Through revolutionary scientific advances in the product manufacturing recovery process, manufacturers can now develop everyday materials and chemicals from renewable resources like plants, algae, and wastes.
Novel Adsorbent Reduces Costs, Enhances Efficiency and Yield
Researchers led by Philip Laible at the U.S. Department of Energy’s (DOE’s) Argonne National Laboratory (ANL) have developed an innovative separation process based on high-surface area, flexible, and highly porous solids. ANL's unique materials approach incorporates an adsorbent directly into the fermentation process and could help bioproduct manufacturers overcome many of the challenges of separating the desired bioproducts, while lowering costs and increasing productivity and product quality.
Current bioproduct separation processes—including centrifugation, multi-step extractions, and distillation—are expensive and require large amounts of energy. In addition, particulates that are left over from renewable resources used as feedstocks can build up in the equipment, slowing down the separation process and decreasing the amount and purity of the bioproducts recovered.
In ANL’s novel approach, an adsorbent solid, known as a xerogel, is formed through polymerization of silicon-based materials around a nanostructured template and can separate and purify the bioproduct synthesized during the fermentation processes. ANL’s xerogel adsorbent:
- Improves the bioproduct yield as bioproduct concentrations never accumulate to appreciable levels
- Continuously removes the bioproduct, reducing the volume of bioreactor that is needed and allowing for the fermentation step to run continuously
- Recovers bioproduct in high purity
- Eliminates the need for additional raw materials (e.g., detergents, solvents, acids, bases) required for de-emulsification in traditional approaches.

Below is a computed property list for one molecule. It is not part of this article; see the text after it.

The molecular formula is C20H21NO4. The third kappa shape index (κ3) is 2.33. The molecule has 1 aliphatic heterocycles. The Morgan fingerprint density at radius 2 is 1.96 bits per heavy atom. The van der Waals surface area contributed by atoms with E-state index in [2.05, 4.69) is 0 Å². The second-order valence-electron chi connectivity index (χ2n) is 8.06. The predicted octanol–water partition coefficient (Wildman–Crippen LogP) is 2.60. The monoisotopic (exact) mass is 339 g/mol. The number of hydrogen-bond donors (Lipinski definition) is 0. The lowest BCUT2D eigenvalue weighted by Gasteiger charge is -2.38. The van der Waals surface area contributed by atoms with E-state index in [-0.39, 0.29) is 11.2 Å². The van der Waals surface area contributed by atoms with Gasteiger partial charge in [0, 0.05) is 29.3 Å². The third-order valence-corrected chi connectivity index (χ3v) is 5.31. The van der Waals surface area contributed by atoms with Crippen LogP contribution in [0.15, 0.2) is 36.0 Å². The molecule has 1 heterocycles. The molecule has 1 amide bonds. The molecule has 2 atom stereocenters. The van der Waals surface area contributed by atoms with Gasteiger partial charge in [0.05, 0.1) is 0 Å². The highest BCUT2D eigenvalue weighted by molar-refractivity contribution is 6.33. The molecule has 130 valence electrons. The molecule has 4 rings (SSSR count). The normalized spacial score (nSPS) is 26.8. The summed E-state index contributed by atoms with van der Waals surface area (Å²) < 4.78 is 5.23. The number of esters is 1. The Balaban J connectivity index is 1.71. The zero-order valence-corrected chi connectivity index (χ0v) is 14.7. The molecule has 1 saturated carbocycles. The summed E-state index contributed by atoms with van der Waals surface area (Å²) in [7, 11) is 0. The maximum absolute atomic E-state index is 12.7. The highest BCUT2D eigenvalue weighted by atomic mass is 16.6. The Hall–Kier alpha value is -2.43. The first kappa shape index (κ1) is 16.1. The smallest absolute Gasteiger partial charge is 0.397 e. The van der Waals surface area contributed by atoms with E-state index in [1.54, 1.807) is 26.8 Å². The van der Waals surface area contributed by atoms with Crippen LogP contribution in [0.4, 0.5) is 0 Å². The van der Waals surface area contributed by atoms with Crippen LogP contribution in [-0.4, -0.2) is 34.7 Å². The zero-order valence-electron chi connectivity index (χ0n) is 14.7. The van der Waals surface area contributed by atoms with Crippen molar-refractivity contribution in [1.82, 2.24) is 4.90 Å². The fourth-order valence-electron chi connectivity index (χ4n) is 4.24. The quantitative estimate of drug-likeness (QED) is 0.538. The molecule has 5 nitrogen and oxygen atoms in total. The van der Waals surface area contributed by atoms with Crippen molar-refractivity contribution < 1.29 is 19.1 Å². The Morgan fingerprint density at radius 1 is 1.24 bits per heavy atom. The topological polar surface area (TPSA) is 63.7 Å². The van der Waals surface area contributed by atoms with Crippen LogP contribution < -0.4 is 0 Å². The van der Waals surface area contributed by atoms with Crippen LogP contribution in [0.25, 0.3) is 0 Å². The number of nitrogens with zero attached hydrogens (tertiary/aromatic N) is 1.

Xerogel and the Recovery Process
According to Dr. Laible, the xerogel looks and feels like a dense sponge. It can be folded and compressed but bounces back, retaining its shape and structure. Researchers can synthesize the xerogels using different mixtures of starting materials and tailor their properties to allow recovery of many types of desired bioproducts.
Dr. Laible’s team has demonstrated that, when specifically made to recover bioproducts, xerogel materials deliver excellent performance—adsorbing up to eight times their mass with nearly 100% selectivity, without negatively impacting the production process driven by engineered microorganisms in the bioreactor.
The resiliency of the xerogel adsorbent means the material can be reused for tens of cycles in bioreactors, significantly reducing bioproduct recovery costs. A simple mechanical compression of ANL’s adsorbents leads to the release of high-purity bioproducts and offers an alternative low-thermal-budget technology.
ANL’s work on xerogel began in fiscal year 2017 with funds from DOE’s Bioenergy Technology Office (BETO) and continues as part of the BETO Bioprocessing Separations Consortium (https://www.bioesep.org).
DOE’s BETO supports early-stage research and development of energy efficiency and renewable production of biofuels, bioproducts, and biopower technologies that make energy more affordable and strengthen the reliability, resilience, and security of U.S. energy supply.